Tuesday, 11 October 2011

The Little Neutrino That Could

(OMG - totally forgot to post this when it was current.  Oh well.)

Okay - hullaballoo!  Einstein was wrong!  We've misinterpreted EVERYTHING.  The Skylab is falling...OHNOOOOOOOOOO!!!!

Right.  Well, I keep having a problem with the reactions to this news that some particles (neutrinos and muons and taus ohmy!) managed to go 60 billionths of a second faster than the speed of light.

This has been widely reported, but in case you missed it ---- GO HERE.  (Or if you're feeling extra-fancy, GO HERE.)

Now, barring any errors - which is still up for grabs - this is awesomely fun news.  It means, well, what does it mean?

Is time travel now possible or at least conceivable?

Is light not the high bar of speed?

Do we need to revise and update all textbooks much to the happiness of the fading book publishing industry?

What if Einstein wasn't wrong?  
What if Darwin wasn't wrong?

What if our paradigm for the universe - or more to the point The Universe - is what needs a shift.

Why have we decided that universal laws are all constant and never-shifting, staying exactly in place until we catch up to them figure them out, quantify them, solidify them and move on to the next mystery?

What in the actual universe does not shift and change over time?

What if this pack of neutrinos were the Roger Bannister of neutrinos - the ones that vibrated higher, and moved faster?

Why, like a Tea Party Soccer Mom, do we refuse to let the universe evolve?

Maybe we can't isolate Dark Matter cause it's just too tricky for us - it evolves faster than we can think.

The scientists who did the CERN experiment may be proven wrong.

I am not a scientist, if anything I'm a conjecturist, so it would probably take a scientist less than a billionth of a second to prove me wrong.

Maybe I'm the Lietuenant Columbo of philosophers - poised at the doorway, about to leave, before I turn my head and say,...."just one more thing."  So - one last question:

If species evolve, plates shift, oceans rise and fall, polar caps melt, orbits vary, black holes fluctuate, stars die, space expands, if everything we can know by our senses has some type of life cycle to it, then what part of the universe itself is immutable over time?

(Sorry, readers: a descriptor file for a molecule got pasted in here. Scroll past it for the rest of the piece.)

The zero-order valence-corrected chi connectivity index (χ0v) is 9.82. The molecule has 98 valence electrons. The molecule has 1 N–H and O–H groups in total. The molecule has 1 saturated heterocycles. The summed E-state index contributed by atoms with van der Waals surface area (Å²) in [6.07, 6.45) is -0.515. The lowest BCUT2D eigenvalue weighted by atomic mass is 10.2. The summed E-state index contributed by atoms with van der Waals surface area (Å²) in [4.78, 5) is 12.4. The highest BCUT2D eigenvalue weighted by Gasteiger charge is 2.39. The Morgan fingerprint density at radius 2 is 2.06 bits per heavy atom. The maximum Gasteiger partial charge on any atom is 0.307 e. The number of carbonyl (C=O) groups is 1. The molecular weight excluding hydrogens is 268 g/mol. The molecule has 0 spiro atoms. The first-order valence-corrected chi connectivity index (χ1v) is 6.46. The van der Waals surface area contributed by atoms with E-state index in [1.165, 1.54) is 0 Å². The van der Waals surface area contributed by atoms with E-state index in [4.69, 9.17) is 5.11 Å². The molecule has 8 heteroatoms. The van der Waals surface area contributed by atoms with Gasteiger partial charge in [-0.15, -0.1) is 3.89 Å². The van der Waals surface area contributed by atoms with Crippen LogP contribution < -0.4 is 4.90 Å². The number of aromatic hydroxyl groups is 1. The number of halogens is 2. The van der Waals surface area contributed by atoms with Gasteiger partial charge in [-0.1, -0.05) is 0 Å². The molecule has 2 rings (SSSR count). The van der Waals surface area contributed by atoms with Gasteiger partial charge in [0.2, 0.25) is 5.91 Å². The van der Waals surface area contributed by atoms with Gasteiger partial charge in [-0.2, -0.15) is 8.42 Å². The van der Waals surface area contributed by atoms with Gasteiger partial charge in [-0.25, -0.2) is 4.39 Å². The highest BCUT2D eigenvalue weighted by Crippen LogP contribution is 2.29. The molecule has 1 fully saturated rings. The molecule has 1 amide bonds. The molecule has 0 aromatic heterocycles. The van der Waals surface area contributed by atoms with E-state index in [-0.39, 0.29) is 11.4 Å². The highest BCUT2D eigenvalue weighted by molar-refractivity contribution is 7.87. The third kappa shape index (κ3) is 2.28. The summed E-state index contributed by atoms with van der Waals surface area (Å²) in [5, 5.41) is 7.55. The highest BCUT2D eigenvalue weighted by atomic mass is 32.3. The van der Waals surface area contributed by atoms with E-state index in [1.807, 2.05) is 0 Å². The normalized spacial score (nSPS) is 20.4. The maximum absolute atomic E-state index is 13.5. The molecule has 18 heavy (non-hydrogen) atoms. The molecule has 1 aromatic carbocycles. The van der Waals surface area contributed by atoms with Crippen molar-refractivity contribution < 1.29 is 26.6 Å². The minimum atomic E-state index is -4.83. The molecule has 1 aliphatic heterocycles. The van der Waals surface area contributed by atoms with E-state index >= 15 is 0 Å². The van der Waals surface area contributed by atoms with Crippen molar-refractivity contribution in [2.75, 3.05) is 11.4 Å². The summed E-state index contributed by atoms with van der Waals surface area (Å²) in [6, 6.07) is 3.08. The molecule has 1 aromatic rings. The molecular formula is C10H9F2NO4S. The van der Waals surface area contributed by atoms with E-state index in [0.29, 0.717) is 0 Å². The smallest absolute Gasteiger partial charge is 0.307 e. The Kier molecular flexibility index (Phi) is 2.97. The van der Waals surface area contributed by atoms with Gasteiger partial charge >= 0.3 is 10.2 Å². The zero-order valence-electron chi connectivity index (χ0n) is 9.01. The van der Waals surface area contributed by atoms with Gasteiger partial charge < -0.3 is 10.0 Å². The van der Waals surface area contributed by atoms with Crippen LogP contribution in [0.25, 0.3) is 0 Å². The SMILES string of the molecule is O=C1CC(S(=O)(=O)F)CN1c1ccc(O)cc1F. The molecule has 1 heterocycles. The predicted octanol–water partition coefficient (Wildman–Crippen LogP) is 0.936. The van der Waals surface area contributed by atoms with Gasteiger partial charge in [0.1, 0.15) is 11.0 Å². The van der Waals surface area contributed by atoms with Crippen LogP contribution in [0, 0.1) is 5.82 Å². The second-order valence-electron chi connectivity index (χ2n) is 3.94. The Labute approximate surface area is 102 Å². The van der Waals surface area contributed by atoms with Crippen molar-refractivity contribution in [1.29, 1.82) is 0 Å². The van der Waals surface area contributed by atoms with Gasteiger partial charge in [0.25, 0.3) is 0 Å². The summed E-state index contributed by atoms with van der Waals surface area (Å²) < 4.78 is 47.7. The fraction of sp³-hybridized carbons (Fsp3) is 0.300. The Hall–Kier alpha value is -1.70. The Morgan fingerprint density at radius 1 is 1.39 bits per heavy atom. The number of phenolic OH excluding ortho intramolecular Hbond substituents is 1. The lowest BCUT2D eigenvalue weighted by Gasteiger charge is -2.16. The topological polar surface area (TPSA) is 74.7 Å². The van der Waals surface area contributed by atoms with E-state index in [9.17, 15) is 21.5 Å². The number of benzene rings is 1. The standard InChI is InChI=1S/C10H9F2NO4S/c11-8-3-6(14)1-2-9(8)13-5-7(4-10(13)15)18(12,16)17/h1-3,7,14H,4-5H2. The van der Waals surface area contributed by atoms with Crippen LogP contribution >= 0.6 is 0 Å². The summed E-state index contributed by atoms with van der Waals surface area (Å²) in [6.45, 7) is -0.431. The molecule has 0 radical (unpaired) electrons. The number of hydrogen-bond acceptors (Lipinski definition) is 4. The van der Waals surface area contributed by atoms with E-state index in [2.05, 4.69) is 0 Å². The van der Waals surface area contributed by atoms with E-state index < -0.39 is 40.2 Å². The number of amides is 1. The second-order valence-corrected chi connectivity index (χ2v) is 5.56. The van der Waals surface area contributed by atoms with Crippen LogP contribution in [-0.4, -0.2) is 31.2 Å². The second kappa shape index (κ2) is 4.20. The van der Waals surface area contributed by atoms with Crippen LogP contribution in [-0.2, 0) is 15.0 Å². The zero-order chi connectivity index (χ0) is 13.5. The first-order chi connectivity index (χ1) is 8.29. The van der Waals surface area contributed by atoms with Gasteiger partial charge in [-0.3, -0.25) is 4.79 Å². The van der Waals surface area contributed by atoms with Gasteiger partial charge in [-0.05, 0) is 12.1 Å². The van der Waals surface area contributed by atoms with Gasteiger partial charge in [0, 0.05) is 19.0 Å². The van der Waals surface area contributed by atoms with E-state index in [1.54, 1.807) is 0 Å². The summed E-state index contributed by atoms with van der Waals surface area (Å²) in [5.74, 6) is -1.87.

Is it not at all possible that what we are now recording is a change or a shift - and not the end of all theory and data that came before it?  Is it not possible that we and the universe are locked in a dance - where we - the observers - over time by our presence shift the outcome?

The only constant is change.  Everyone knows this in their heart to be true, whether they like the truth of it or not.  Yet, we have decided that there are constants that never change.  Do we know this empirically, statistically, experimentally, or do we simply need it to be true?  Can any statistical or experimental evidence we have be enough, quantifiably, in the face of the entire universe over all of time, prove effectively that anything is an immutable law?

We make assumptions.  We do.  We are told not to, but we do.  Many of our systems are based on mutually-agreed upon assumptions.  Mathematics, the Stock Market, the Billboard charts.  We do need building blocks - we need to start somewhere.  But maybe we've just jumped up a level.  Maybe we have the opportunity to think differently now - to let the universe breathe - let it up for some air.  We've been holding it down underwater like the mystical Loch Ness monster trying to parse it without experiencing it for too long now.

Do all humans behave in the same way?  All trees?  We have a set of possible reactions, but even those shift with time and place.  As we learn and teach ourselves, we get more abilities - personally and generationally.  Does the universe not have generations within it - are subatomic particles immune from change?  Is anything?

We want very badly for Einstein's theories to be not only true, but perpetual.  We want something to lean on that won't break - Genesis (the book, not the band), the Theory of Relativity, the Declaration of Independence, new episodes of The Simpsons - but just because we want it, does that make it possible?

Or does everything we can conceive of at all, have a growth - and death - cycle?  Including the speed of particles.

No comments: